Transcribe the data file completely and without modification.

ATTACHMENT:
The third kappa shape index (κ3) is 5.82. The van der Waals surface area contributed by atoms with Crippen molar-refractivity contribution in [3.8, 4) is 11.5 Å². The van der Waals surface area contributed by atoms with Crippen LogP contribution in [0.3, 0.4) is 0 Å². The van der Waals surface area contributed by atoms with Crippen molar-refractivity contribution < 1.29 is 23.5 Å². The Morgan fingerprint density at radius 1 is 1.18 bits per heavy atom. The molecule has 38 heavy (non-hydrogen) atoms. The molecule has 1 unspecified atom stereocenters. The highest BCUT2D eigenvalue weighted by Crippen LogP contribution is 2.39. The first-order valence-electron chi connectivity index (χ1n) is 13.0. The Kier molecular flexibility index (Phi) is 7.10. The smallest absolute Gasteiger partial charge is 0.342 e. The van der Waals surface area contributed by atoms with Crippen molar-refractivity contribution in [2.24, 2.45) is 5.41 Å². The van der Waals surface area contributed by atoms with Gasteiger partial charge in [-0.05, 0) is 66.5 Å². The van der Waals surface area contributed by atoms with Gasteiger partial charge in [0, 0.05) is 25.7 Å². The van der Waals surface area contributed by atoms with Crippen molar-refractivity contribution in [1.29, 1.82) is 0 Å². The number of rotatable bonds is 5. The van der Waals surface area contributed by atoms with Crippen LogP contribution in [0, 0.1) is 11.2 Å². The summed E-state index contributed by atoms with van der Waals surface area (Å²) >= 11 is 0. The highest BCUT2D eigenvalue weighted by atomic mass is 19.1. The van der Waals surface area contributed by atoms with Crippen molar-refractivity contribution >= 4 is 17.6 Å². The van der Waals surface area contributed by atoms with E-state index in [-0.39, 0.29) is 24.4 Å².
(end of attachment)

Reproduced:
The third kappa shape index (κ3) is 5.82. The van der Waals surface area contributed by atoms with Crippen molar-refractivity contribution in [3.8, 4) is 11.5 Å². The van der Waals surface area contributed by atoms with Crippen LogP contribution in [0.3, 0.4) is 0 Å². The van der Waals surface area contributed by atoms with Crippen molar-refractivity contribution < 1.29 is 23.5 Å². The Morgan fingerprint density at radius 1 is 1.18 bits per heavy atom. The molecule has 38 heavy (non-hydrogen) atoms. The molecule has 1 unspecified atom stereocenters. The highest BCUT2D eigenvalue weighted by Crippen LogP contribution is 2.39. The first-order valence-electron chi connectivity index (χ1n) is 13.0. The Kier molecular flexibility index (Phi) is 7.10. The smallest absolute Gasteiger partial charge is 0.342 e. The van der Waals surface area contributed by atoms with Crippen molar-refractivity contribution in [2.24, 2.45) is 5.41 Å². The van der Waals surface area contributed by atoms with Gasteiger partial charge in [-0.05, 0) is 66.5 Å². The van der Waals surface area contributed by atoms with Gasteiger partial charge in [0, 0.05) is 25.7 Å². The van der Waals surface area contributed by atoms with Crippen molar-refractivity contribution in [1.29, 1.82) is 0 Å². The number of rotatable bonds is 5. The van der Waals surface area contributed by atoms with Crippen LogP contribution in [0, 0.1) is 11.2 Å². The summed E-state index contributed by atoms with van der Waals surface area (Å²) >= 11 is 0. The highest BCUT2D eigenvalue weighted by atomic mass is 19.1. The van der Waals surface area contributed by atoms with Crippen molar-refractivity contribution >= 4 is 17.6 Å². The van der Waals surface area contributed by atoms with E-state index in [-0.39, 0.29) is 24.4 Å².